With its flexible branches, this willow species provides a welcoming habitat for a plethora of native UK wildlife, offering shelter, nesting sites and food resources.
Scientific Name: Salix cinerea
Average Height: The grey willow typically grows to a height of 8-12 metres.
Average Canopy spread: Its canopy can spread to about 6-8 metres, providing ample coverage for wildlife beneath its branches.
Preferred Ground Conditions/Habitat: This adaptable tree thrives in damp and marshy areas, such as wet woodlands, riverbanks and fenlands. In fact, it can grow partly submerged in water. It can tolerate acidic to slightly alkaline soils, making it a common sight in various UK regions.
How to Identify Grey Willow
Grey Willow Leaf ID: The leaves of Salix cinerea measure about 5-10 centimetres in length. Instead of being long and thin like many other willows, the leaves are oval, but not as broad as the goat willow. The leaves are generally twice as long as they are wide but more variable than other willows. They exhibit a greyish-green hue on the upper side and a pale, silky underside.
Grey Willow Flowers ID: The tree's flowers, known as catkins, appear in spring before the leaves. They are 2-3 centimetres long, erect on short stalks and cylindrical, very much like the goat willow. The male catkins are slender and yellow, while the female catkins are shorter and greenish. They are both wind and insect pollinated.
Grey Willow Fruit ID: The female catkins eventually develop into cylindrical-shaped capsules containing numerous tiny seeds, equipped with a tuft of silky hairs to aid in wind dispersal.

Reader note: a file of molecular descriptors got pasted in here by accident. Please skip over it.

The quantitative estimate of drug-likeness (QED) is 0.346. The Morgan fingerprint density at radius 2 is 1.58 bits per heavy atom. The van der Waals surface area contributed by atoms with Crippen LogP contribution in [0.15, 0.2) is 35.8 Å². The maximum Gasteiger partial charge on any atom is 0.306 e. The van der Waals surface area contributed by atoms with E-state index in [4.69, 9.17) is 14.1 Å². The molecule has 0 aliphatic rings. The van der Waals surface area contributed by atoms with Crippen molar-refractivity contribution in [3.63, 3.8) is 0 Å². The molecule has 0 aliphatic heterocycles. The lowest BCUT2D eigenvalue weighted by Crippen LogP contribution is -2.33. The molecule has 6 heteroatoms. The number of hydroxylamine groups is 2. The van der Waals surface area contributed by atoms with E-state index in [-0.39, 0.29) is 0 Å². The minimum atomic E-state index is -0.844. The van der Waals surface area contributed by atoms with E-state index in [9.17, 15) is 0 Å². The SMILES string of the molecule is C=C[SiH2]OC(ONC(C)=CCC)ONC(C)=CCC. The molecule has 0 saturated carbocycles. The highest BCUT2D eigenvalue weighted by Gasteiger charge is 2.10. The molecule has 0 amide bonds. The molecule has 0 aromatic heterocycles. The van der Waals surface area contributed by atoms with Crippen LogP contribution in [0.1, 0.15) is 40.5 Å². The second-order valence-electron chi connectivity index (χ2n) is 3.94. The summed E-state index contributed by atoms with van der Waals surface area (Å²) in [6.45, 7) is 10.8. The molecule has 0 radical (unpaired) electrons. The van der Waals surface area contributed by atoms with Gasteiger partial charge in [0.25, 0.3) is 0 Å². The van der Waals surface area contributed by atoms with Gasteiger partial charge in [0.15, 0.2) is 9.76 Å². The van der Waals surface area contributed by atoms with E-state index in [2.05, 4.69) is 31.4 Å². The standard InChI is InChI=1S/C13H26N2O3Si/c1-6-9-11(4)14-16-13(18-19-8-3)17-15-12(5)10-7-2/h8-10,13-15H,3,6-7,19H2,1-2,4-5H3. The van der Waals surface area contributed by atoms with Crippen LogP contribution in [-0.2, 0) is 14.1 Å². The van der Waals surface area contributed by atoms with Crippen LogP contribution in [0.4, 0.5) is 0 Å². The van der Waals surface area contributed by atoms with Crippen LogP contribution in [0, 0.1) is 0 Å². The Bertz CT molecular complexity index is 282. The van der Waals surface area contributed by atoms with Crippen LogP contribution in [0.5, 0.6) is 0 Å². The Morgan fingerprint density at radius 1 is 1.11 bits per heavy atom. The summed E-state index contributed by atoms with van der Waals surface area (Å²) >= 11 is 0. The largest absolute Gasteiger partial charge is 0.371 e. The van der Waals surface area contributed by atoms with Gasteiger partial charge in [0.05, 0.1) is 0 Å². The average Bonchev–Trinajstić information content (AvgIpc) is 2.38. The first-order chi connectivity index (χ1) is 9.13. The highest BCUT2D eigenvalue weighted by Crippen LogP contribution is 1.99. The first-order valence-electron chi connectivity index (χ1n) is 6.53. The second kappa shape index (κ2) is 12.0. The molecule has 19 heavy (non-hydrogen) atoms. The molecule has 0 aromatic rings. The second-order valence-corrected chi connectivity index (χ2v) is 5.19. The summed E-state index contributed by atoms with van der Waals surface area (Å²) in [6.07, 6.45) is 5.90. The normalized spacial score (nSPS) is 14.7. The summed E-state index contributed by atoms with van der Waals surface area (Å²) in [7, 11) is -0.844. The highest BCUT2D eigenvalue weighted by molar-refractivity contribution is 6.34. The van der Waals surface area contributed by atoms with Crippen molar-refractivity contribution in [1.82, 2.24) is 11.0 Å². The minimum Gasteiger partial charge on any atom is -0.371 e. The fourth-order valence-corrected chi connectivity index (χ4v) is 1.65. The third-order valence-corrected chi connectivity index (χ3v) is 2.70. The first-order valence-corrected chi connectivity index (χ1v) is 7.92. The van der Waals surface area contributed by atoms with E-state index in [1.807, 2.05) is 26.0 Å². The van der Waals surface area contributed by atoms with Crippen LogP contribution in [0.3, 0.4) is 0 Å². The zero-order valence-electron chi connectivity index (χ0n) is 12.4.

Grey Willow Bark ID: The bark of the grey willow is initially smooth and dark grey, but as the tree matures, it becomes rougher and develops diamond shaped fissures and grooves.
What Native UK Wildlife Does Grey Willow Support and How Does It Support Them?
The grey willow serves as a vital lifeline for various native UK wildlife. Birds, such as chiffchaffs, long-tailed tits and wood warblers, find shelter in its branches and build nests among its foliage. Bees and other pollinators rely on its early catkins for nectar and pollen during the crucial early spring period when food sources can be scarce. Additionally, the tree's leaves serve as a food source for caterpillars of several moth species. The willow's proximity to water sources makes it a hotspot for aquatic insects and amphibians, waterfowl, crustaceans and mammals. further enhancing the biodiversity of its surroundings.
Properties and Uses of Wood/Parts of the Grey Willow
The wood of the grey willow is pliable and lightweight, making it an excellent choice for crafting baskets, furniture and even wickerwork. The willow plays a vital ecological role in stabilizing riverbanks and floodplains, reducing erosion and helping to maintain the integrity of aquatic ecosystems. Furthermore, its ability to take up excess nutrients from the soil assists in mitigating water pollution. On a grander scale, the grey willow contributes to carbon sequestration, playing a small but significant part in combating climate change.
Start your tree planting journey today. Join I Dig Trees and be a part of something truly special.
Together, we’re taking positive action - planting millions of trees for climate, wildlife and communities.